Age at Menopause, Hormone Therapy Initiation Tied to Tau Vulnerability in Women

Increased tau vulnerability in women is associated with younger age at menopause onset and hormone therapy initiation after more than 5 years.

Earlier age at menopause and late initiation of hormone therapy are associated with increased tau vulnerability in women, particularly when neocortical β-amyloid
(Aβ) levels are elevated, according to findings from a cross-sectional study published in JAMA Neurology.

Evidence has shown that “female individuals exhibit greater AD [Alzheimer disease]-related neurofibrillary tau tangles than males.” The biologic mechanisms that might be driving tau deposition among women, however, remain to be elucidated. It is known that premature or early menopause — that is, menopause that occurs spontaneously or is surgically induced prior to 40 or 45 years of age — is reported in 1%-10% of women. The occurrence of early menopause has been linked to adverse AD dementia–related clinical outcomes.

For the study, researchers analyzed the extent to which sex, age at menopause, and use of hormone therapy are linked to regional tau at a particular Aβ level, based on positron emission tomography (PET) measurements.

The current study comprised men and women who were enrolled in the Wisconsin Registry for Alzheimer’s Prevention (WRAP). All data were obtained from November 2006 through May 2021. WRAP is an ongoing longitudinal study in which more than 1700 middle-aged, cognitively unimpaired individuals with a parental history of AD have been enrolled.

Female individuals who experience younger age at menopause may represent a subgroup for priority inclusion in AD prevention trials.

All participants completed a neuropsychological battery at multiple visits, including a Preclinical Alzheimer Cognitive Composite (PACC) that calculated the mean of 3 summary tests of memory and executive function. PACC scores were obtained from evaluations that were administered closest to the tau PET scan visit.

A total of 292 participants were enrolled in the study — 193 of whom were women and 99 of whom were men. The mean participant age was 67.4 years (range, 49-80 years). Overall, 98 of women were prior or current hormone therapy users. In all, 106 of the participants were Apolipoprotein E4 (APOEε4) carriers; abnormal Aβ levels were detected in 52 individuals.

Researchers found that the following factors were associated with significantly higher regional tau PET among participants with elevated Aβ levels compared with male sex, later age at menopause, and hormone therapy use:

  • Female sex: standardized β, –0.41; 95% CI, –0.97 to –0.32; P <. 001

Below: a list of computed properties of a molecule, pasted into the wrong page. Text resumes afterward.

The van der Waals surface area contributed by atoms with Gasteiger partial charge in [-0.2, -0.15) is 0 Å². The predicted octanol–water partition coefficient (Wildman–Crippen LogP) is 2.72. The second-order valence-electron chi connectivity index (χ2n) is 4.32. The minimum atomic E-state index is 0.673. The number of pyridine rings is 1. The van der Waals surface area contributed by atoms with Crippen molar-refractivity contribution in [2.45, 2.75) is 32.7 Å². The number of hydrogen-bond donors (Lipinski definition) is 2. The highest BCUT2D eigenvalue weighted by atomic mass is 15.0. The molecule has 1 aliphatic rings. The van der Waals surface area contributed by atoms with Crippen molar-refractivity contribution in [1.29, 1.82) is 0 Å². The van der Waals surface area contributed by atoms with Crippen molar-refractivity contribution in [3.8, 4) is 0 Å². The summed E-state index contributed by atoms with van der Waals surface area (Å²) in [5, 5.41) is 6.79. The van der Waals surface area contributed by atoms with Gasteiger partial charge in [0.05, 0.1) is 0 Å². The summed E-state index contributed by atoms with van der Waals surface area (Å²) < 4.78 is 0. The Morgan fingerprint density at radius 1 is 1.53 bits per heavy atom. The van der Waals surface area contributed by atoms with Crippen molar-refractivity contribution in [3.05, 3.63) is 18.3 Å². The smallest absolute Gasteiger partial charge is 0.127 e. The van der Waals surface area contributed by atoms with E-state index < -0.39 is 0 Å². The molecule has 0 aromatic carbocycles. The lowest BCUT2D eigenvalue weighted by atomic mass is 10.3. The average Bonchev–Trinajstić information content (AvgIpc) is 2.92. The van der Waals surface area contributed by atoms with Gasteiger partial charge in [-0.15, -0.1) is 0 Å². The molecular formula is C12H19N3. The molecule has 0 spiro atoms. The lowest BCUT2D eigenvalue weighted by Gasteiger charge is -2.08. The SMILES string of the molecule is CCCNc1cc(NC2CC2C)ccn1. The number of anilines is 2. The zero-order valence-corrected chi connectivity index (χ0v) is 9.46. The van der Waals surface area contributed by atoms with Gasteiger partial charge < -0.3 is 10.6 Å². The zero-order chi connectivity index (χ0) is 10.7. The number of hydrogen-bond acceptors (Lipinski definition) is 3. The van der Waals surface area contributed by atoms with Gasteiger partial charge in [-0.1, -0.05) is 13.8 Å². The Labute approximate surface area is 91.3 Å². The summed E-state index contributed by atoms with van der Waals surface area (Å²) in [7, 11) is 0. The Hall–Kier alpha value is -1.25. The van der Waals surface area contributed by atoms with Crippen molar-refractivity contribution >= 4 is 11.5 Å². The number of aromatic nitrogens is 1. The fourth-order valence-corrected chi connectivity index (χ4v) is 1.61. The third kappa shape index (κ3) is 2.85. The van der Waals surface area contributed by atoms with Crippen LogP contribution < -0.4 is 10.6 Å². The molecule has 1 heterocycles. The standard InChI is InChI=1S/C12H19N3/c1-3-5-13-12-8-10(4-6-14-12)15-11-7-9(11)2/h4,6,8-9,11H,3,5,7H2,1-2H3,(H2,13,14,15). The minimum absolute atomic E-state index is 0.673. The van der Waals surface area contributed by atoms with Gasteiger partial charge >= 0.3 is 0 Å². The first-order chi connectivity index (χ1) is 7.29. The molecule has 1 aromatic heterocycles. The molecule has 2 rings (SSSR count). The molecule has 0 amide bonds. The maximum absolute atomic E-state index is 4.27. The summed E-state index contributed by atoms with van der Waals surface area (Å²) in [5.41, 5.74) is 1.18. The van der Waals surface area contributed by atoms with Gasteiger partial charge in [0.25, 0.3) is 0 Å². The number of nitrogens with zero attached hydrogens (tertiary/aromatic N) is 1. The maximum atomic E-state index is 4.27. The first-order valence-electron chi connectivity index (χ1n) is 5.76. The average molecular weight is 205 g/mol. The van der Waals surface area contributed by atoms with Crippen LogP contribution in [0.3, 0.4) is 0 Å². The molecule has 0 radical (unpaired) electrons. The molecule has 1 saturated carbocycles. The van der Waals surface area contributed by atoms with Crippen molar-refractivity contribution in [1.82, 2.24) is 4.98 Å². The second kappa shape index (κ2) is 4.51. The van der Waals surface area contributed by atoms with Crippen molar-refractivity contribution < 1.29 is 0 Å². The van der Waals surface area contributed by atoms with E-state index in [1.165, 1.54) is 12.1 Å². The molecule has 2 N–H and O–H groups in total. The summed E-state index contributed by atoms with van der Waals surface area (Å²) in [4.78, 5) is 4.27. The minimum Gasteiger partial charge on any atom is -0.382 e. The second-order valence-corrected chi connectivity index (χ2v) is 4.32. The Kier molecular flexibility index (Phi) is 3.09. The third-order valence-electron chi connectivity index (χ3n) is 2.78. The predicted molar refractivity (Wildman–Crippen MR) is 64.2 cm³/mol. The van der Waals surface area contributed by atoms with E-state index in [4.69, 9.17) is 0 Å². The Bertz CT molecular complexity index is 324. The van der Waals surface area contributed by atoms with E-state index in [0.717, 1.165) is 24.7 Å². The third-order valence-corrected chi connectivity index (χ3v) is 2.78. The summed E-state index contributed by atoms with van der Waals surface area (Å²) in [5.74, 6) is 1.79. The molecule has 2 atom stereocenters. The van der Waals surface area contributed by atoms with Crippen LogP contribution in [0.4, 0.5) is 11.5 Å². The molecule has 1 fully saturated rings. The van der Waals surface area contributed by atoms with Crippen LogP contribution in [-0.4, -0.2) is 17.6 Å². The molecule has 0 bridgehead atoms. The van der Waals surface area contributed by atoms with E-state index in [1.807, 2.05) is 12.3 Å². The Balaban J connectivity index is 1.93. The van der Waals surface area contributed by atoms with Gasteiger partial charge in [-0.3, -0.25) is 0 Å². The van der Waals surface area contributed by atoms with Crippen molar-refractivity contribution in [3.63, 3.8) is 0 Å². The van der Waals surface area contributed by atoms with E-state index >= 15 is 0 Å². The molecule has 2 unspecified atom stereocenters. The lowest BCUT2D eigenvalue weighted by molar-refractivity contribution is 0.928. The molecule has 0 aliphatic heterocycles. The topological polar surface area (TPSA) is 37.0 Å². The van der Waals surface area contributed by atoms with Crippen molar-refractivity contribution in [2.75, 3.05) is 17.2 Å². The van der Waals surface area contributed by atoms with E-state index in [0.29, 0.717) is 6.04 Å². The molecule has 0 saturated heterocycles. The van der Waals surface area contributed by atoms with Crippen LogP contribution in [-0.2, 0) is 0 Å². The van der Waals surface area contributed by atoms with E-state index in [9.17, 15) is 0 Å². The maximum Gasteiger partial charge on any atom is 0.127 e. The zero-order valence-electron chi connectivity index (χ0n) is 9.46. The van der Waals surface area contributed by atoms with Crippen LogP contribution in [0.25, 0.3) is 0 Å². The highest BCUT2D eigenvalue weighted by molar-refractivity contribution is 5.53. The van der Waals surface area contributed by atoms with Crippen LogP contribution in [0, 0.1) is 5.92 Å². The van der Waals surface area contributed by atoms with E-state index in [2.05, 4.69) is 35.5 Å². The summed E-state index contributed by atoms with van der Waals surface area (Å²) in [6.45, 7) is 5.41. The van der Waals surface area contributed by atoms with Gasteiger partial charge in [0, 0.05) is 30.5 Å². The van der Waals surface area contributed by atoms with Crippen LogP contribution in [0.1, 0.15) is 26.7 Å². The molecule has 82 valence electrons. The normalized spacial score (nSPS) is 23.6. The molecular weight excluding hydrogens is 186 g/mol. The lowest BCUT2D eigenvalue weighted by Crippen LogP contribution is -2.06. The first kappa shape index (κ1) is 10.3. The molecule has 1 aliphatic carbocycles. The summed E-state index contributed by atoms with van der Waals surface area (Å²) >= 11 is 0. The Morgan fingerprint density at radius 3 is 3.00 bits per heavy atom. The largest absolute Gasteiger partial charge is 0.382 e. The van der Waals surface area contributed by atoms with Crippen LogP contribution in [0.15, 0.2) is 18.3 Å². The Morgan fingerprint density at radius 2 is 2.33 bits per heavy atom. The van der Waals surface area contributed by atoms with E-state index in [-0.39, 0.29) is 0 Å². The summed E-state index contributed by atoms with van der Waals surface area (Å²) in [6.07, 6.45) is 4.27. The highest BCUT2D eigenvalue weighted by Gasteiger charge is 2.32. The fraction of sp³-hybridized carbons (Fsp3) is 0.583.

• Earlier age at menopause: standardized β, –0.38; 95% CI, –0.14 to –0.09; P <. 001
  • Hormone therapy use: standardized β, –0.31; 95% CI, 0.40-1.20; P =.008

Additionally, initiation of hormone therapy at a later age (ie, more than 5 years after age at menopause) was associated with significantly higher tau vulnerability on PET compared with early initiation of hormone therapy (β, 0.49; 95% CI, 0.27-0.43; P =.001).

Women participants had significantly higher PACC scores compared with age-matched men (β, –0.42; 95% CI, –0.61 to –0.22; P <.001). Further, significant associations were shown between earlier age at menopause and lower PACC scores (β, –0.03; 95% CI, 0-0.05; P =.02), which was intensified in the setting of higher Aβ burden (interaction:
β, –0.12; 95% CI, 0.02-0.23; P =.02). Of note, women participants who reported late initiation of hormone therapy performed subtly lower on the PACC compared with those who reported early initiation of hormone therapy.

A key limitation of the present study is that although the researchers accounted for potential impacts of medical and menopausal-linked psychiatric factors, information on precipitating factors in premature/early menopause and the reason for the selection of hormone therapy in women were not included in the study. In addition, the study sample included predominantly non-Hispanic White individuals, along with a small group of Black participants, which limits the generalizability of the study’s findings.

Researchers acknowledged that “The findings of the present study may inform AD risk discussions relating to female reproductive health and treatment. “Female individuals who experience younger age at menopause may represent a subgroup for priority inclusion in AD prevention trials. Clinical trials to assess the potential implications of HT [hormone therapy] timing on tau deposition are also warranted,” they concluded.

Disclosure: Some of the study authors have declared affiliations with biotech, pharmaceutical, and/or device companies. Please see the original reference for a full list of authors’ disclosures. 


Coughlan GT, Betthauser TJ, Boyle R, et al. Association of age at menopause and hormone therapy use with tau and β-amyloid positron emission tomography. JAMA Neurol. Published online April 3, 2023. doi:10.1001/jamaneurol.2023.0455